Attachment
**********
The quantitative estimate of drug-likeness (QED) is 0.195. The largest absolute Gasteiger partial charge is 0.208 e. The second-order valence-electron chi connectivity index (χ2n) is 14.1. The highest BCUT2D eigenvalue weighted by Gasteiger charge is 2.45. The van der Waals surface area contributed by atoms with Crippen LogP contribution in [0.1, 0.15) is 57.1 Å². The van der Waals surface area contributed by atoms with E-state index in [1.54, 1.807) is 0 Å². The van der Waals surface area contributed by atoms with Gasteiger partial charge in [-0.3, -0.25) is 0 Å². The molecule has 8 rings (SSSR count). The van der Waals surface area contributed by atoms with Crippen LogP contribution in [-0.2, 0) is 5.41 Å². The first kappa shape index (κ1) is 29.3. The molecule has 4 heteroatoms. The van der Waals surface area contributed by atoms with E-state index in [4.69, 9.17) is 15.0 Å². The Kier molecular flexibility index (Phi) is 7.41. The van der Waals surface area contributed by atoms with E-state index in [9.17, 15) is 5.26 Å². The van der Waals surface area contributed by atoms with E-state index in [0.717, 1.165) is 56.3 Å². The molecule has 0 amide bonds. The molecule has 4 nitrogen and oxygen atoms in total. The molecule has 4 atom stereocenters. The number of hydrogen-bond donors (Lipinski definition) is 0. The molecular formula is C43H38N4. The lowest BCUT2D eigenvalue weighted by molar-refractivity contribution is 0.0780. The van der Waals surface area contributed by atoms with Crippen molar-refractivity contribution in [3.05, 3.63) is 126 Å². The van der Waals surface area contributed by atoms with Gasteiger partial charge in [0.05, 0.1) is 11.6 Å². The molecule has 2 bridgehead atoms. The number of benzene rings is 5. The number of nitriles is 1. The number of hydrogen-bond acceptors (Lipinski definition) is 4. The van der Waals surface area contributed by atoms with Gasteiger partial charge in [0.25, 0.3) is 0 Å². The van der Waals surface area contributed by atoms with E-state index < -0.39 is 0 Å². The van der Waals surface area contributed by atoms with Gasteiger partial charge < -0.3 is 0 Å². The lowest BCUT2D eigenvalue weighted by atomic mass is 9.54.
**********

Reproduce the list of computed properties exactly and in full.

The quantitative estimate of drug-likeness (QED) is 0.195. The largest absolute Gasteiger partial charge is 0.208 e. The second-order valence-electron chi connectivity index (χ2n) is 14.1. The highest BCUT2D eigenvalue weighted by Gasteiger charge is 2.45. The van der Waals surface area contributed by atoms with Crippen LogP contribution in [0.1, 0.15) is 57.1 Å². The van der Waals surface area contributed by atoms with E-state index in [1.54, 1.807) is 0 Å². The van der Waals surface area contributed by atoms with Gasteiger partial charge in [-0.3, -0.25) is 0 Å². The molecule has 8 rings (SSSR count). The van der Waals surface area contributed by atoms with Crippen LogP contribution in [-0.2, 0) is 5.41 Å². The first kappa shape index (κ1) is 29.3. The molecule has 4 heteroatoms. The van der Waals surface area contributed by atoms with E-state index in [4.69, 9.17) is 15.0 Å². The Kier molecular flexibility index (Phi) is 7.41. The van der Waals surface area contributed by atoms with E-state index in [9.17, 15) is 5.26 Å². The van der Waals surface area contributed by atoms with E-state index in [0.717, 1.165) is 56.3 Å². The molecule has 0 amide bonds. The molecule has 4 nitrogen and oxygen atoms in total. The molecule has 4 atom stereocenters. The number of hydrogen-bond donors (Lipinski definition) is 0. The molecular formula is C43H38N4. The lowest BCUT2D eigenvalue weighted by molar-refractivity contribution is 0.0780. The van der Waals surface area contributed by atoms with Crippen molar-refractivity contribution in [3.05, 3.63) is 126 Å². The van der Waals surface area contributed by atoms with Gasteiger partial charge in [0.05, 0.1) is 11.6 Å². The molecule has 2 bridgehead atoms. The number of benzene rings is 5. The number of nitriles is 1. The number of hydrogen-bond acceptors (Lipinski definition) is 4. The van der Waals surface area contributed by atoms with Gasteiger partial charge in [0.25, 0.3) is 0 Å². The van der Waals surface area contributed by atoms with E-state index < -0.39 is 0 Å². The van der Waals surface area contributed by atoms with Gasteiger partial charge < -0.3 is 0 Å². The lowest BCUT2D eigenvalue weighted by atomic mass is 9.54.